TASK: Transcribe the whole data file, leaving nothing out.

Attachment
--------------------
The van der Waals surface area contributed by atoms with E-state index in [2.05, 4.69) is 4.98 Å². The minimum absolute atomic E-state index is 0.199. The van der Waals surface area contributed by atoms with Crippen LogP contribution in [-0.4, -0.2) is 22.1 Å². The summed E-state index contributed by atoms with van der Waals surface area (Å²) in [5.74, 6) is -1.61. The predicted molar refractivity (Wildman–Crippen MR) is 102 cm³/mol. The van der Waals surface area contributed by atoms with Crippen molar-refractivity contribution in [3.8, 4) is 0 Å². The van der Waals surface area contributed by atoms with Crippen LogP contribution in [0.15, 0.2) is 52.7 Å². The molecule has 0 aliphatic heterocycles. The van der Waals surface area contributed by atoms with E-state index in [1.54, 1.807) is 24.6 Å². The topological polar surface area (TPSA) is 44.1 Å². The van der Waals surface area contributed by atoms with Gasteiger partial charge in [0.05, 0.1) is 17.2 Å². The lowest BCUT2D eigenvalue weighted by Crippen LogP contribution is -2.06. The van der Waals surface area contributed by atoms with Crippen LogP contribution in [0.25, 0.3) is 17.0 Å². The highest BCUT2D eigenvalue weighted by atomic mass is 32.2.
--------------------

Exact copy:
The van der Waals surface area contributed by atoms with E-state index in [2.05, 4.69) is 4.98 Å². The minimum absolute atomic E-state index is 0.199. The van der Waals surface area contributed by atoms with Crippen LogP contribution in [-0.4, -0.2) is 22.1 Å². The summed E-state index contributed by atoms with van der Waals surface area (Å²) in [5.74, 6) is -1.61. The predicted molar refractivity (Wildman–Crippen MR) is 102 cm³/mol. The van der Waals surface area contributed by atoms with Crippen molar-refractivity contribution in [3.8, 4) is 0 Å². The van der Waals surface area contributed by atoms with Crippen LogP contribution in [0.15, 0.2) is 52.7 Å². The molecule has 0 aliphatic heterocycles. The van der Waals surface area contributed by atoms with E-state index in [1.54, 1.807) is 24.6 Å². The topological polar surface area (TPSA) is 44.1 Å². The van der Waals surface area contributed by atoms with Gasteiger partial charge in [0.05, 0.1) is 17.2 Å². The lowest BCUT2D eigenvalue weighted by Crippen LogP contribution is -2.06. The van der Waals surface area contributed by atoms with Crippen LogP contribution in [0.25, 0.3) is 17.0 Å². The highest BCUT2D eigenvalue weighted by atomic mass is 32.2.